If you’ve been paying particularly close attention, you may have noticed that it’s been more than two years since the last installment of Drowned in the North East. While I could potentially weave a fascinating tale of a man juggling fatherhood, a dying record label and a demanding day job, I imagine that when you clicked the link to open this page you were probably more motivated to read about what’s happening in the music community of the North East of England than in my own life. So, let’s just get on with it and say that I plan to resume the previous regularity of this column and not leave it two years again...
As we hurtle inexorably towards Christmas, naturally the live landscape is starting to die down a little bit, but there’s still a few things taking place in December and January that are worth a look. Potentially the most exciting event of the festive period is the tenth (and final) installment of Out of the Trees Festival which will take place on Saturday January 3rd. The traditional winter trek to the cosy confines of Warkworth will be headlined by a band at the absolute peak of their powers in Hyde and Beast, and also features a very strong supporting cast across its three stages, including Slug, Richard Dawson, Life Model, and Cath and Phil Tyler. The event will be launched with a gig at Newcastle Head of Steam on Tuesday December 30th, featuring Brighton’s Tyrannosaurus Dead alongside Skull Puppies, Rushers of Din and Baker Island.
The pick of the rest of December and January’s gigs include the following:
Wednesday 10th December: Streetwise Opera, Bridie Jackson and the Arbour (Old Town Hall, Gateshead)
Thursday 11th December: Echo and the Bunnymen (O2 Academy, Newcastle)
Thursday 11th December: Temples, Superfood (Think Tank, Riverside, Newcastle)
Friday 12th December: We Were Promised Jetpacks, Fatherson, Kobadelta (Cluny, Newcastle)
Friday 19th December: Boy Jumps Ship, Enter the Lexicon, Ink (O2 Academy, Newcastle)
Friday 19th December: Warm Digits, Autobahn, Goy Boy Mcilroy, Mausoleums (Independent, Sunderland)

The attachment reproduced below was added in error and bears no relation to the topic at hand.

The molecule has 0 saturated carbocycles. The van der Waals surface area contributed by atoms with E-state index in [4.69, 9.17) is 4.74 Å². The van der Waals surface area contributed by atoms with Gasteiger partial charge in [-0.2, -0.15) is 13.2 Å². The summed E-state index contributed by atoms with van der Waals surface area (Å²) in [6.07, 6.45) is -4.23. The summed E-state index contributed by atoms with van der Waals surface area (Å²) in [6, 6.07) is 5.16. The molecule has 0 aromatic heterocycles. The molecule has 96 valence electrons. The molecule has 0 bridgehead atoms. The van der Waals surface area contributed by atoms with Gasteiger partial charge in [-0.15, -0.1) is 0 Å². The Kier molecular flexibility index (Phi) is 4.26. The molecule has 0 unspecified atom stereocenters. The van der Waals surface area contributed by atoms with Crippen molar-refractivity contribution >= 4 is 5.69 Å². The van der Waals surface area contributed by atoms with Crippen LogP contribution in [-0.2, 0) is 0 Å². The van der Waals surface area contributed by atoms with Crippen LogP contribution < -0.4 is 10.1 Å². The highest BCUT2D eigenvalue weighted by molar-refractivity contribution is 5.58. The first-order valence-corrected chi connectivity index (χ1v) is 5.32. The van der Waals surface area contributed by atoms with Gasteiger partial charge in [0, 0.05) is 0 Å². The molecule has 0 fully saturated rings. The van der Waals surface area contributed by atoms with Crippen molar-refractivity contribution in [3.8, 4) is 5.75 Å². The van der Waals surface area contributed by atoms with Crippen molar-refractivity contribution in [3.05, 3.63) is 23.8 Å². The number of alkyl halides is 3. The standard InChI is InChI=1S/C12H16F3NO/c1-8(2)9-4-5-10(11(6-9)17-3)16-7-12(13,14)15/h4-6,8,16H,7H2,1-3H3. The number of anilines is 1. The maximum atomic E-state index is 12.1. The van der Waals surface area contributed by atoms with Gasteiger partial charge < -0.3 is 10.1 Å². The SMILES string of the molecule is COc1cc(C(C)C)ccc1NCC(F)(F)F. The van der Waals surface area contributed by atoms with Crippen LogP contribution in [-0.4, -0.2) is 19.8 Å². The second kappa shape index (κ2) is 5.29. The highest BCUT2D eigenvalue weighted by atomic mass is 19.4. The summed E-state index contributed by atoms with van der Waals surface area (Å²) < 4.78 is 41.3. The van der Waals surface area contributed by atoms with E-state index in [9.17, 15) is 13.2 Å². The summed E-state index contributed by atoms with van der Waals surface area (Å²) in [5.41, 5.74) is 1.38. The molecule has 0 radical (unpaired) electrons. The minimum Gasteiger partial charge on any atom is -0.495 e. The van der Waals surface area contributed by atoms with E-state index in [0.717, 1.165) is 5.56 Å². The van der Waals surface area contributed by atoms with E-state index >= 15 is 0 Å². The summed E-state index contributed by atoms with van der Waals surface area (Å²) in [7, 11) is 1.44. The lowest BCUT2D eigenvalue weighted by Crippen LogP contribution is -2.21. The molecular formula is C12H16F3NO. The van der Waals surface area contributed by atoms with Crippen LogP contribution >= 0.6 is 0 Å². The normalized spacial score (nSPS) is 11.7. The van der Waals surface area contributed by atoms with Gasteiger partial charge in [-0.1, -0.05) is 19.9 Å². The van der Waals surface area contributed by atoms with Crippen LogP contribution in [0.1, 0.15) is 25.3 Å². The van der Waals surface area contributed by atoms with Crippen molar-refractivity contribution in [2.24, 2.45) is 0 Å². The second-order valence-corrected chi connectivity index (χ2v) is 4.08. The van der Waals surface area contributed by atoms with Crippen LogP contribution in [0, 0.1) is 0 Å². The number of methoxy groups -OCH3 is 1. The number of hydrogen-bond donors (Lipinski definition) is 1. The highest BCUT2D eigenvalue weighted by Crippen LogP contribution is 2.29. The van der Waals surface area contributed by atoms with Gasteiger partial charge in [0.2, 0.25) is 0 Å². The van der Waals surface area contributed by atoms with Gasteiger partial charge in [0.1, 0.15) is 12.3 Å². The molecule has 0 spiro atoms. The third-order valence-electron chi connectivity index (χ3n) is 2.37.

Friday 19th December: The Idiot Savant Christmas Pageant, Pellethead, Mouses, James Leonard Hewitson (The Georgian Theatre, Stockton)
Saturday 20th December: Kingsley Chapman (Sound it Out Records, Stockton)
Saturday 20th December: Paul Smith and Peter Brewis (The Sage, Gateshead)
Wednesday 31st December: Martha, The Spook School, Eric Ayotte (Empty Shop, Durham)
Sunday 18th January: J Mascis (The Cluny, Newcastle)
Wednesday 21st January: Mark Lanegan (Think Tank, Riverside, Newcastle)
Friday 23rd January: Alvvays (Think Tank, Newcastle)
Ones To Watch
It might just be because I took my eye off the ball for a while, but it feels like some interesting new projects are starting to spring up around the North East after something of a fallow period. I guess it’s all in how you see it, of course, but the region’s DIY scene in particular feels in better shape than it has been for a while. With serendipitous timing, a new gig and performance space has opened up in Newcastle in the form of Nerd Hutch which is situated in the basement of Travelling Man Comics on Grainger Street. It apparently aims to be an ethical and inclusive safe space with all shows free to book and to attend. Anchored by volunteers from the DIY community like Skull Puppies’ Jack Fallows and Chris Holland and XGETXREALX’s Joe Lowdon and Euan Lynn (as well as shop manager Kirsty Hughes), it’s a really important resource for the city. You could argue that Newcastle in general doesn’t need as much reinvigorating as Sunderland, but it would still be nice if Nerd Hutch could have as strong a revitalising impact on the DIY micro-scene as Frankie and the Heartstrings wonderful Pop Recs Ltd space has had on the artistic landscape of their city.
The aforementioned Skull Puppies’ recently released a brilliantly titled EP Venus Crytrap. They’re a band truly worth catching if you get the chance, be it in Nerd Hutch or elsewhere. Jack Fallows is one of the most gifted illustrators in the region, and his songs capture the heart of the outsider with just as much skill. If you’re into comics, sadness and anger, then Skull Puppies are probably for you.